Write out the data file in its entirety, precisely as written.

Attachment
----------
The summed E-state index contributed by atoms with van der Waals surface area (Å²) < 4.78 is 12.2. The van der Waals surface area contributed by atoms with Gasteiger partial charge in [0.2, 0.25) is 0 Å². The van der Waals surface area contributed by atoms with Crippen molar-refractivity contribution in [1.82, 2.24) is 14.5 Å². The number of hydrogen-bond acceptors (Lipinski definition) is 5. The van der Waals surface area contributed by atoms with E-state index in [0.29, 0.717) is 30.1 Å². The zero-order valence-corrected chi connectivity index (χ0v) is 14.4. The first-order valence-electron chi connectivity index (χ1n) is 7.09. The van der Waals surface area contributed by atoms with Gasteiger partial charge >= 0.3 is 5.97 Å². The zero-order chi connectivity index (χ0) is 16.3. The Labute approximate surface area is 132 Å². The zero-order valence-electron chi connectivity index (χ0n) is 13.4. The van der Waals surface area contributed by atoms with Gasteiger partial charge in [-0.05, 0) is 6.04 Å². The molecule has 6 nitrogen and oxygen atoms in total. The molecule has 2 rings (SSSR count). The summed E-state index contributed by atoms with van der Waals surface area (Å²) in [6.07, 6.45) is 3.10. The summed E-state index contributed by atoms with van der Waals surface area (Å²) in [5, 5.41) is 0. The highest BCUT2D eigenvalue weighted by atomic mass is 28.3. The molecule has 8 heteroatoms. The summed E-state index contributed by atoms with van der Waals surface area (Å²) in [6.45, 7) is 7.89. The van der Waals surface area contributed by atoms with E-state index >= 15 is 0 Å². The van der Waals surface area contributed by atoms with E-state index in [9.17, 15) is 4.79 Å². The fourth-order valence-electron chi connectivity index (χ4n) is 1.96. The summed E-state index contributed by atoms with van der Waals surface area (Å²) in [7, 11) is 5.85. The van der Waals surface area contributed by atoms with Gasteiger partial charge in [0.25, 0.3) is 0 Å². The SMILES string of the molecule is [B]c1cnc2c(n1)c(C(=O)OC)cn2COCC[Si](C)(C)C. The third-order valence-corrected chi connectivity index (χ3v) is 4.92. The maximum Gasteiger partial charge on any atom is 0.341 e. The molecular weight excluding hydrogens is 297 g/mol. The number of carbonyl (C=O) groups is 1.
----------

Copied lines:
The summed E-state index contributed by atoms with van der Waals surface area (Å²) < 4.78 is 12.2. The van der Waals surface area contributed by atoms with Gasteiger partial charge in [0.2, 0.25) is 0 Å². The van der Waals surface area contributed by atoms with Crippen molar-refractivity contribution in [1.82, 2.24) is 14.5 Å². The number of hydrogen-bond acceptors (Lipinski definition) is 5. The van der Waals surface area contributed by atoms with E-state index in [0.29, 0.717) is 30.1 Å². The zero-order valence-corrected chi connectivity index (χ0v) is 14.4. The first-order valence-electron chi connectivity index (χ1n) is 7.09. The van der Waals surface area contributed by atoms with Gasteiger partial charge >= 0.3 is 5.97 Å². The zero-order chi connectivity index (χ0) is 16.3. The Labute approximate surface area is 132 Å². The zero-order valence-electron chi connectivity index (χ0n) is 13.4. The van der Waals surface area contributed by atoms with Gasteiger partial charge in [-0.05, 0) is 6.04 Å². The molecule has 6 nitrogen and oxygen atoms in total. The molecule has 2 rings (SSSR count). The summed E-state index contributed by atoms with van der Waals surface area (Å²) in [6.07, 6.45) is 3.10. The summed E-state index contributed by atoms with van der Waals surface area (Å²) in [5, 5.41) is 0. The highest BCUT2D eigenvalue weighted by atomic mass is 28.3. The molecule has 8 heteroatoms. The summed E-state index contributed by atoms with van der Waals surface area (Å²) in [6.45, 7) is 7.89. The van der Waals surface area contributed by atoms with E-state index >= 15 is 0 Å². The van der Waals surface area contributed by atoms with E-state index in [9.17, 15) is 4.79 Å². The fourth-order valence-electron chi connectivity index (χ4n) is 1.96. The summed E-state index contributed by atoms with van der Waals surface area (Å²) in [7, 11) is 5.85. The van der Waals surface area contributed by atoms with Gasteiger partial charge in [0.25, 0.3) is 0 Å². The SMILES string of the molecule is [B]c1cnc2c(n1)c(C(=O)OC)cn2COCC[Si](C)(C)C. The third-order valence-corrected chi connectivity index (χ3v) is 4.92. The maximum Gasteiger partial charge on any atom is 0.341 e. The molecular weight excluding hydrogens is 297 g/mol. The number of carbonyl (C=O) groups is 1.